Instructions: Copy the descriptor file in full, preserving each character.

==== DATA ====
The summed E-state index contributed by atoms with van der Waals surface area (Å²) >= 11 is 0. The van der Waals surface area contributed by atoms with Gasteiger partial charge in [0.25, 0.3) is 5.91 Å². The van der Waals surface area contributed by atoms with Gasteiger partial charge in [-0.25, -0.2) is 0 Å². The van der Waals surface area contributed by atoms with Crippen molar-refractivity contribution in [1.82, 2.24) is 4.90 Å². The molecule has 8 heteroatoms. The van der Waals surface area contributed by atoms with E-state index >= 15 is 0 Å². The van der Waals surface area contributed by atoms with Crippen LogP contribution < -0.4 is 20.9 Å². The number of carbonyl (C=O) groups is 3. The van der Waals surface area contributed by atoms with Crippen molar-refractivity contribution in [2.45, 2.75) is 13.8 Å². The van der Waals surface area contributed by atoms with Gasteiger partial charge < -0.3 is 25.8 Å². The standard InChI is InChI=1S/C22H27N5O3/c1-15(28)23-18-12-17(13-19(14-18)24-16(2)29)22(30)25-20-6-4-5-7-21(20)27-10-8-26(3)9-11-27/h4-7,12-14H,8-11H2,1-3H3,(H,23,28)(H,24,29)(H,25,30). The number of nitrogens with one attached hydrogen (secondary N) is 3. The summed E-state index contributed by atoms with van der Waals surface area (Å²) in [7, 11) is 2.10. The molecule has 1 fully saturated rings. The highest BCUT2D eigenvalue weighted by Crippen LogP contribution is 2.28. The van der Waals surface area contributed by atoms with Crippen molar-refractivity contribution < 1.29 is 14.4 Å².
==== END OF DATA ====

The summed E-state index contributed by atoms with van der Waals surface area (Å²) >= 11 is 0. The van der Waals surface area contributed by atoms with Gasteiger partial charge in [0.25, 0.3) is 5.91 Å². The van der Waals surface area contributed by atoms with Gasteiger partial charge in [-0.25, -0.2) is 0 Å². The van der Waals surface area contributed by atoms with Crippen molar-refractivity contribution in [1.82, 2.24) is 4.90 Å². The molecule has 8 heteroatoms. The van der Waals surface area contributed by atoms with E-state index >= 15 is 0 Å². The van der Waals surface area contributed by atoms with Crippen LogP contribution < -0.4 is 20.9 Å². The number of carbonyl (C=O) groups is 3. The van der Waals surface area contributed by atoms with Crippen molar-refractivity contribution in [2.45, 2.75) is 13.8 Å². The van der Waals surface area contributed by atoms with Gasteiger partial charge < -0.3 is 25.8 Å². The standard InChI is InChI=1S/C22H27N5O3/c1-15(28)23-18-12-17(13-19(14-18)24-16(2)29)22(30)25-20-6-4-5-7-21(20)27-10-8-26(3)9-11-27/h4-7,12-14H,8-11H2,1-3H3,(H,23,28)(H,24,29)(H,25,30). The number of nitrogens with one attached hydrogen (secondary N) is 3. The summed E-state index contributed by atoms with van der Waals surface area (Å²) in [7, 11) is 2.10. The molecule has 1 fully saturated rings. The highest BCUT2D eigenvalue weighted by Crippen LogP contribution is 2.28. The van der Waals surface area contributed by atoms with Crippen molar-refractivity contribution < 1.29 is 14.4 Å².